We’ve done it, guys: the Los Angeles art scene is on the map. Every other city now knows that, yes, our city needs attention paid to it and that, yes, there is history here–even art history. Pacific Standard Time has reshaped everyone’s thoughts on Los Angeles and Los Angeles art. And, The Getty’s Pacific Standard Time: Crosscurrents in L.A. Painting and Sculpture, 1950-1970 is the movement’s thesis show (if you will).
Crosscurrents examines painting and sculpture created in Southern California between the period of the (late) 1940s through the (early) 1970s. Using The Getty’s large wingspan to gather works (many of which are on loan from international collections), they have created a show that features nearly fifty of the most integral artistic voices responsible for shaping post-war Southern California art.
Torn Cloud Painting 73, 1972, Joe Goode. Oil on canvas. 72 x 96 in. Joe Goode and Hiromi Katayama © Joe Goode.
The show is built in a circle of sorts, which really does represent the crosscurrents in the Southern California art world and art world in general that originated from these local points of view. The start of the show carries “rougher” sculptures like Ken Prices’ Avocado Mountain and Peter Voulkos’ Little Big Horn, both pieces from the 1950s that represent a period where ideas were shifting in art making practices, hinting at the conceptual directions to come. The sixties marked a change in tone and approach in art making as artists moved into more refined and “sexier” work, with works like George Herms’ The Librarian, Helen Lundeberg’s Blue Planet, and Ronald Davis’ explosive Black Tear. By the time the year 1970 arrived, everyone was ready for Bruce Nauman’s Four Corner Piece, De Wain Valentine’s Red Concave Circle, and Peter Alexander’sUntitled (Leaner), all of which erupt in new artistic techniques.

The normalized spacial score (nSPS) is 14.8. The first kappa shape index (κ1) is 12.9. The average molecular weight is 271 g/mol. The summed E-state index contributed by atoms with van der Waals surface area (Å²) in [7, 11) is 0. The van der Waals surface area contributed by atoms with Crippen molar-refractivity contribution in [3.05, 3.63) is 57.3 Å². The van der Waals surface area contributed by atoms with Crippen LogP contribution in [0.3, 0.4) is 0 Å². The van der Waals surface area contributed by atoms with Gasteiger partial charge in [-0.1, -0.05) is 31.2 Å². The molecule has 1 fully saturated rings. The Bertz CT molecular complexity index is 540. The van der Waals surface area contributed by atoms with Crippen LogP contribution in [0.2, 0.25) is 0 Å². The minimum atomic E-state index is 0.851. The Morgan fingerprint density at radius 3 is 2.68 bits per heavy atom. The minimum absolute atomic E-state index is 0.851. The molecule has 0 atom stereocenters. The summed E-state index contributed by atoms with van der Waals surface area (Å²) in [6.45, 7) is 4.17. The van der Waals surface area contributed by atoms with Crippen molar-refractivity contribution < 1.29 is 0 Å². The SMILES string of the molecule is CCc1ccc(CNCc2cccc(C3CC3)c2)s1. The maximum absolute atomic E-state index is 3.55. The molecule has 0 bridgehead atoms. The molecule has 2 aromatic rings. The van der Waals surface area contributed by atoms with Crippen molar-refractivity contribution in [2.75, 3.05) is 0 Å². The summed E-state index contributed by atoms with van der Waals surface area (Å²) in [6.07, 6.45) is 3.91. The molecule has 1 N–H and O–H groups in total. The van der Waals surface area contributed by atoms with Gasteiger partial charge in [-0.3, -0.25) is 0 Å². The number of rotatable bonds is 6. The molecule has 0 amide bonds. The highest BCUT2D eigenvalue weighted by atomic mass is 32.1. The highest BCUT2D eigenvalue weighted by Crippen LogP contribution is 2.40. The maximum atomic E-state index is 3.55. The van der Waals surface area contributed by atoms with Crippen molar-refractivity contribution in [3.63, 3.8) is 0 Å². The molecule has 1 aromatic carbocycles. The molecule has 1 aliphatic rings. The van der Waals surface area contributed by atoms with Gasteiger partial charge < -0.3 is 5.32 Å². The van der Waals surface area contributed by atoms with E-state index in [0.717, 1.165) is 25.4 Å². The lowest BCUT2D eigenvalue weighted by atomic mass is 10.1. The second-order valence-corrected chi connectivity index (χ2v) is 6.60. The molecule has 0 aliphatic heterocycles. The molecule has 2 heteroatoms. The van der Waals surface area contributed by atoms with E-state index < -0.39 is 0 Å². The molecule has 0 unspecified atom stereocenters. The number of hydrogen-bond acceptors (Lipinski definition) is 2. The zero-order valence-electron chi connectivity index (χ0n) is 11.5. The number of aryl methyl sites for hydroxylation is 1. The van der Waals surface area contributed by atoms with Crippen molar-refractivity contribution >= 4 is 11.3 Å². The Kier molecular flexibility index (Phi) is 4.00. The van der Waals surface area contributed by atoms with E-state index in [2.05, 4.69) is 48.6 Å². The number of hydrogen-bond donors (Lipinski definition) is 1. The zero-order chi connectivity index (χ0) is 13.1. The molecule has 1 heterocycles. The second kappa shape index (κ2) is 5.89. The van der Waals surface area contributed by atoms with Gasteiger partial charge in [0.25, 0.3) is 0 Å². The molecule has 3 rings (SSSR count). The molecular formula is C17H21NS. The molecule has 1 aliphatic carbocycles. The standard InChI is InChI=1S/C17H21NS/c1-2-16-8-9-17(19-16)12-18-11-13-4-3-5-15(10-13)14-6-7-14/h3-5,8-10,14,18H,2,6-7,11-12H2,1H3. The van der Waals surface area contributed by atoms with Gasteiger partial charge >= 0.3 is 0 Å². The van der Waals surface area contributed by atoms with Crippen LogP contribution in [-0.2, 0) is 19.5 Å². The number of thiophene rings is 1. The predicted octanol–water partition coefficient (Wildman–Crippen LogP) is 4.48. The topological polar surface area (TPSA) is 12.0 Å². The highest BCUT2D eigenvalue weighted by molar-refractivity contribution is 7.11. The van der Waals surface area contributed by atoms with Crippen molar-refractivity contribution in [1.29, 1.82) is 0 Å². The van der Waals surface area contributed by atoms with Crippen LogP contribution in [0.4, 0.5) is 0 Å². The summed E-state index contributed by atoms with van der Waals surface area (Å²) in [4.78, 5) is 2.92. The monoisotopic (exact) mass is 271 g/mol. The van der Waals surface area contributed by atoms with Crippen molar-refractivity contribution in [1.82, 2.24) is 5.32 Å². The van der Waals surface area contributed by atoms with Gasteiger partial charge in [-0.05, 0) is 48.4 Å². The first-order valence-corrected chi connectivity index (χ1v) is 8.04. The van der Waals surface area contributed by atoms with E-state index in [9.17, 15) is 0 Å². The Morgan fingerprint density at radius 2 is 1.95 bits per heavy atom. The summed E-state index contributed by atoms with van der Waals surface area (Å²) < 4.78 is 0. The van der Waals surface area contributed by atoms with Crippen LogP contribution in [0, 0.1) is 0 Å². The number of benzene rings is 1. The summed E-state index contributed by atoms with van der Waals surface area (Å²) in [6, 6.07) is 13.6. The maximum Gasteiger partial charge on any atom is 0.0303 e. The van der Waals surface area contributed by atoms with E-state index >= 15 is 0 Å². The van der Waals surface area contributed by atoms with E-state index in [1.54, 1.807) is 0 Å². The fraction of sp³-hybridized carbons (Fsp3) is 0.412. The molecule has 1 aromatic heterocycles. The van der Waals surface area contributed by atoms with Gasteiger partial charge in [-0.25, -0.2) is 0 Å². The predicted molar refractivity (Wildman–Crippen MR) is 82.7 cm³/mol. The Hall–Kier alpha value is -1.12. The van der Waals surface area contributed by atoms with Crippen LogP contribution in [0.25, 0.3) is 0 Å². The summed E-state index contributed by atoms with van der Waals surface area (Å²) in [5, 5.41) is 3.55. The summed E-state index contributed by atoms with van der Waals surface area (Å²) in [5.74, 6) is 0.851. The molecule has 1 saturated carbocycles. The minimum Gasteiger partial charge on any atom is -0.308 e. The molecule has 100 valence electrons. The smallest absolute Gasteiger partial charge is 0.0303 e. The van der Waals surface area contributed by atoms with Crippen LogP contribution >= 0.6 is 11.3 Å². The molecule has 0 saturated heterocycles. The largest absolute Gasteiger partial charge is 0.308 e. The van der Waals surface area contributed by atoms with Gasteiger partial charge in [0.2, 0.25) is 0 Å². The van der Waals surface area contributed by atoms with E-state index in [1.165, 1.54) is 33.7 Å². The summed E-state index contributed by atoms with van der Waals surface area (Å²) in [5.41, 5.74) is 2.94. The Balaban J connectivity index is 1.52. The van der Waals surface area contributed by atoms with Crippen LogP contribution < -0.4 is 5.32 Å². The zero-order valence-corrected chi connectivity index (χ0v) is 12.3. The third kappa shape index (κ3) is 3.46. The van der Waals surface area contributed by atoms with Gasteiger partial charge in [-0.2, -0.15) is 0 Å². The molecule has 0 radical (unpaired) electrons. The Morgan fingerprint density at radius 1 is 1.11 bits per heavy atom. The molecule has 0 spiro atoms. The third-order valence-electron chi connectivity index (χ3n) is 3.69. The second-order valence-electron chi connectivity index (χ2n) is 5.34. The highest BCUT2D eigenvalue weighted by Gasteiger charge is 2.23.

For more on the awesome Pacific Standard Time show at The Getty, check out the Pacific Standard Time blog!
Top Photo: The Los Angeles County Museum on Fire, 1965–68, Ed Ruscha. Oil on canvas. 53 1/2 x 133 1/2 in. Hirshhorn Museum and Sculpture Garden, Smithsonian Institution, Washington, D.C., Gift of Joseph H. Hirshhorn, 1972. © Ed Ruscha. Photography by Lee Stalsworth